Digital divergence

By Keith Budge, Headmaster, Bedales Schools

Get 15 heads in discussion about the use of mobile phones in their schools and you will get 15 views; get 467 Bedales students in a symposium and you will certainly have plenty of divergent views.

On Tuesday, at the meeting of our heads’ cluster group (the 86 Group) each head described the policy towards daytime use in each of their schools: the range is from prohibition to full acceptance.

On Wednesday, we had our first whole school symposium for a long time.  I started symposiums off here as a replacement to the whole school meetings which had taken place from time to time. The shortcomings of the whole school meetings was that there was no method to garnering the views of all and the voices of the most confident and vocal older students would be bound to predominate.  This symposium, led by Head Students Maisie, Ritchie, James and Scarlett, was preceded by an online questionnaire which engaged students in the issues and provided some very useful findings which were produced at the start of the plenary session and helped shape the debate that ensued.

The next stage will be for some of the key proposals to be discussed in School Council over the next few weeks.  What is clear is that there is sufficient  appetite for some change.  As with the best change here, it will occur because there has been informed discussion with the community’s welfare at its heart – in this case through the questionnaire, symposium and the resulting discussions.

The best kind of behavioural change happens when there is a consensus about what is reasonable, considerate and decent behaviour towards other members of the community.  At the heart of this must be the primacy of the living, breathing people that surround you in the flesh, not the distracting digital image or text.

Winter rites and pedantic wrestling

By Keith Budge, Headmaster, Bedales Schools

We know winter has arrived when we all stop being able to walk on the grass and when the season of mists and mellow fruitfulness gives way to the season of feasts.

Feast happens to a student when, following an academic review, his or her academic efforts give cause for celebration. Like many good ideas here, Feast came from talking to students. A few years ago deputy head academic, Al McConville, asked his student teaching and learning group how they would like to see their academic efforts recognised.  At that stage recognition was based on my or my deputy “seeing” students individually or on sending postcards – we continue to do both, with meeting students in groups over tea a handy Louise innovation. These things happen out of the winter months (winter = autumn half term to February half term). Al’s group said that it would be really nice to have a special meal at Keith and Moony’s house. So, during the winter months, and in the Northern European tradition we feast.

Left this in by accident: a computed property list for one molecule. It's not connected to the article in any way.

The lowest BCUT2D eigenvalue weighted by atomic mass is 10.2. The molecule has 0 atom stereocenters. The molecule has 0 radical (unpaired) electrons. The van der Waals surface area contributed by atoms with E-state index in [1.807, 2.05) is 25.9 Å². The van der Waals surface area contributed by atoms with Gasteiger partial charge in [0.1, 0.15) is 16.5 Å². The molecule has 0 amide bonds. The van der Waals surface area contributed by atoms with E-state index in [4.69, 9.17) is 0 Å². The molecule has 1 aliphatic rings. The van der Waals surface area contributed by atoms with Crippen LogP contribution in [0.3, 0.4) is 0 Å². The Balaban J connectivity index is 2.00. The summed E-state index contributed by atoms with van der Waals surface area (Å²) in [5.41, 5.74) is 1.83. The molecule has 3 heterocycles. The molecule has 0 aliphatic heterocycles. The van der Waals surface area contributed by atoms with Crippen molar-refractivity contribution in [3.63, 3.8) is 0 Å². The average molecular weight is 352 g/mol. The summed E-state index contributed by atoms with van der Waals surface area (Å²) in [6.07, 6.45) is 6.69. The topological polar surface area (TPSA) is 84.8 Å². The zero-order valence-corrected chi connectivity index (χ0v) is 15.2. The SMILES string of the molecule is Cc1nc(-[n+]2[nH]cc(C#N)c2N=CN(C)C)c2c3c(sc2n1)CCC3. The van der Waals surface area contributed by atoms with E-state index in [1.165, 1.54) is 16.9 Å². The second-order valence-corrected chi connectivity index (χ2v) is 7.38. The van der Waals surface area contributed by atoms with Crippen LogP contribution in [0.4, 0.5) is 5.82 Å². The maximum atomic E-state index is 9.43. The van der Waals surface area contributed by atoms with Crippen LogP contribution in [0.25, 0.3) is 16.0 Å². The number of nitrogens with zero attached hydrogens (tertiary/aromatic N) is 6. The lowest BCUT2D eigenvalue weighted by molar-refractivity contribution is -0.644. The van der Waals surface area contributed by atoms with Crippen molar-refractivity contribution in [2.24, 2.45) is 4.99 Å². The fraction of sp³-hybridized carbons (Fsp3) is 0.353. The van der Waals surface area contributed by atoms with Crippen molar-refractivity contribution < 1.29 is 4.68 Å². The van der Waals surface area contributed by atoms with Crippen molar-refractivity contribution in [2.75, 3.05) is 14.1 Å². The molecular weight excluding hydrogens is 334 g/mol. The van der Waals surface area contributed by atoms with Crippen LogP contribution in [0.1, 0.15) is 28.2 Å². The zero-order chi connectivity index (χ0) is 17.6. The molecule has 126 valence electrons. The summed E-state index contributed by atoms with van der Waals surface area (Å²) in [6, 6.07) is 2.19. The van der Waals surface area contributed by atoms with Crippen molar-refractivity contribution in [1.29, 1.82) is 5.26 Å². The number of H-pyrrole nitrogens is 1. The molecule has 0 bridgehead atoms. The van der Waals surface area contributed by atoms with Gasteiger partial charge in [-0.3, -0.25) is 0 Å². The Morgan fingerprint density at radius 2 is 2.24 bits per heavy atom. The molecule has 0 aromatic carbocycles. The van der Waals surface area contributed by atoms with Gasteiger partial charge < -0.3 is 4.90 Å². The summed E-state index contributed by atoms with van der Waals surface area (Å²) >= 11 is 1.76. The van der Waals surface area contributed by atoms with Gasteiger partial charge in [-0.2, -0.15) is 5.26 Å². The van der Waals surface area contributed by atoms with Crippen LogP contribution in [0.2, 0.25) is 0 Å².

Interestingly – and here I unleash my inner pedant/punctuation-geek – students had no truck with an article preceding the noun – Feast stood, capitalized proud and uncluttered, a proper noun needing no diluting article.

Visiting one of our New England exchange schools, Putney in Vermont last month, I was struck by their weekly communal singing session. It’s called Sing!  Yes, it’s that most wiry of verbal forms, the imperative. So, in the spirit of grammatical top trumps, here’s my suggestion for our own homespun culinary festive event: Feast!

Louise, being an hispanist, is no doubt going to suggest ¡Feast!

My imperative (Feast!) would capture the cry that goes out in the staff review meetings when teachers are acclaiming a student’s efforts – “Feast!” they exclaim, (I now like to think), imperatively.

An additional spin on this is because of the emoji effect on punctuation. See the photo below for how one breakfast cereal imbues a word with additional glory through its own mixture of embroidery and punctuation. I look forward to the next iteration of the design with invented/emoji based punctuation.


Finally, here is a homely touch to give you some sense of what the doormat looks like at 50 Church Road when you have 40 or so Bedalians to supper and it is wet and wintery outside. Cosy inside – Viking style candelabra fired up and Moony’s chocolate brownies hoovered up appreciatively.


Celebrating Badley

By Keith Budge, Headmaster, Bedales Schools

This coming weekend helps us celebrate the vision of the school’s founder, John Badley or, to his pupils and colleagues, Mr Badley or the Chief.  Its activities range from the Whole School Effort at Bedales (when 500+ students and teachers will create potential pasture from raggedy scrub) to the Bedales Community Festival on Sunday when we work with three charities and offer a range of activities to the wider community.

Amongst all this we have (on Saturday afternoon) a reception for donors and (on Sunday) a reunion of Old Bedalians who left 50 years ago. For me the weekend really gets going when, on Friday evening, I don my tweed plus twos and a red tie and go to Dunhurst to do my annual Badley Jaw.